Arata Isozaki Is The Winner Of The 2019 Pritzker Prize ⇒ The Pritzker Prize is one of the biggest honours in the architectural world. The lucky winner of 2019 is the Japanese-born Arata Isozaki, who spent his career pushing boundaries with his geometric designs. He may not be a household name like the previous winners, but his work has proven to stand the test of time. Today CovetED celebrates this incredible architect that will now be a sounding name in the industry.
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Art Tower Mito, located north of Tokyo, was designed by Pritzker Prize-winning architect Arata Isozaki.
The announcement of Isozaki as the 2019 recipient means that his name will be uttered in the same breath as past laureates in the great canon of Pritzker Prize winners, such as Rem Koolhaas, Zaha Hadid, Philip Johnson, Oscar Niemeyer, and Norman Foster. Today’s announcement also means, of course, that it will be yet another year until other major architects such as David Adjaye, Daniel Libeskind, César Pelli, David Chipperfield, and Diller Scofidio + Renfro can lay claim to the award.
The Qatar National Convention Centre in Doha, designed by Isozaki in partnership with RHWL Architects. Photo: Alamy Stock Photo
Since opening his firm in Tokyo in 1963 at the age of 32, Isozaki has a catalogue of buildings that stand as a testament to Vitruvius’s creed. Isozaki, who has built museums, towers, bridges, libraries, furniture, corporate offices, pavilions, sports complexes, concert halls, and college buildings, among other structures, finds inspiration in not the grandness of the edifices he designs but the void of them. “Extravagance is, for me, complete silence,” said Isozaki. “Nothingness, that is extravagant.”
The exterior of a shopping district in Milan designed by Isozaki and Zaha Hadid. Photo: Alamy Stock Photo
Isozaki has been labelled in his country as Japan’s “guerrilla architect” for his ability to add visual puns to his designs. Isozaki’s work boasts irony that verges on the edge of altruism. This is most aptly displayed in his design for the Fujimi Country Club in Oita, Japan. The architect fashioned the roof into a giant question mark that begged the question: Why are the Japanese so hell-bent on using their country’s limited land to build golf courses?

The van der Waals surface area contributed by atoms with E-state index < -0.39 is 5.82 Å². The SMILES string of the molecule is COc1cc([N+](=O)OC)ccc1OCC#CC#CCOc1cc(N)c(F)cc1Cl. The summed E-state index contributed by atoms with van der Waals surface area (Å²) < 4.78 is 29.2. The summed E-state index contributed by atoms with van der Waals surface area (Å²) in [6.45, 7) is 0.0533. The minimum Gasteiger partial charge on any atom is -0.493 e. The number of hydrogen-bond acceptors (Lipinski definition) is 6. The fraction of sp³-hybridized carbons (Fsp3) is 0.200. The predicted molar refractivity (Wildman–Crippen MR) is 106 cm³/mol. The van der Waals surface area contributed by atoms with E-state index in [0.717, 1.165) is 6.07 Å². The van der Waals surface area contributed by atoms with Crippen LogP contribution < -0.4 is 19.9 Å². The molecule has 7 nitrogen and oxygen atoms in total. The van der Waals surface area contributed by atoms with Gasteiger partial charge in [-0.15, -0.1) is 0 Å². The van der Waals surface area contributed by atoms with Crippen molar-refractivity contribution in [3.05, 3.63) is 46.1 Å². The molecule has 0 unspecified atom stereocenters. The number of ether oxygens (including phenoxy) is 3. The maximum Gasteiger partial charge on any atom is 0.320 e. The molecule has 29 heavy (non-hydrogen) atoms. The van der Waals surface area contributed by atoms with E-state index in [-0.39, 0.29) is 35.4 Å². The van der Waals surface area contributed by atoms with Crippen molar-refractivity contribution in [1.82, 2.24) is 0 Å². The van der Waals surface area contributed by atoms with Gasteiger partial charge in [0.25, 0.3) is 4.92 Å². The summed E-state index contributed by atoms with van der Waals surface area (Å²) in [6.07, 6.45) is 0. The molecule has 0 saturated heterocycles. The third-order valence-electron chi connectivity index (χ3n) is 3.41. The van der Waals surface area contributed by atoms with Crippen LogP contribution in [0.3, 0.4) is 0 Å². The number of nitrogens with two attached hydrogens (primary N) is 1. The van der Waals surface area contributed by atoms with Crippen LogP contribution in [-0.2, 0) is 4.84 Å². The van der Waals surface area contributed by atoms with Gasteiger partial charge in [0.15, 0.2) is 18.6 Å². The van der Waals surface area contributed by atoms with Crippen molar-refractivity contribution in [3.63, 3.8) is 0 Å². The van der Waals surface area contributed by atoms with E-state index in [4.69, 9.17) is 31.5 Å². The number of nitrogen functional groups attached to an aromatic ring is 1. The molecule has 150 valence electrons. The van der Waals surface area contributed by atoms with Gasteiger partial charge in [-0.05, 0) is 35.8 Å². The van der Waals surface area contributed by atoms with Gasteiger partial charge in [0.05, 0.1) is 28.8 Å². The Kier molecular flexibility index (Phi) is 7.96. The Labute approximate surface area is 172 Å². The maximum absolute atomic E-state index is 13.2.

The aftermath of World War II occurred during Isozaki’s formative years in Japan. It was during this time that his country was occupied by the United States, an episode that went on to define the architect’s style. “I am of the generation that grew up under the occupation of the United States,” said Isozaki. “I grew up in a traditional Japanese atmosphere until all of the sudden, Americanism arrived. That’s why [my work] is quite ambiguous.” While Isozaki has stated that he was against the United States’ occupation of Japan, it hasn’t curbed the criticism he receives from the more conservative factions within Japan who see him as a man who’s adopting Western architectural forms while neglecting his roots. Those who favour Isozaki’s vision would argue, however, that the architect is the very embodiment of Japan’s dilemma: how to be Japanese and Western at the same time
Completed in 1990, the Isozaki-designed Palau Sant Jordi has since become an iconic structure in Barcelona, Spain. Photo: Alamy Stock Photo
It wasn’t the first time a Japanese-born architect won the coveted award. Japan is now tied with the United States for the most Pritzker prizes (eight). This means, of course, that the architect carries on the legacy of previous winners from Japan: Shigeru Ban (2014), Toyo Ito (2013), Kazuyo Sejima and Ryue Nishizawa, SANAA (2010), Tadao Ando (1995), Fumihiko Maki (1993), and Kenzō Tange (1987).
The Thessaloniki Concert Hall, designed by Arata Isozaki, located in Thessaloniki, Greece. Photo: Getty Images
It’s the last name in that esteemed group, however, that impacted Isozaki’s career the most. Tange (1913–2005) combined traditional Japanese motifs with modernism, influencing not only Isozaki but also luminaries such as Kengo Kuma. Yet the relationship between Tange and Isozaki was a special one: The most recent Pritzker Prize winner started his career under Tange. The elder’s mentorship lasted until 1963, when Isozaki left to found his own firm.
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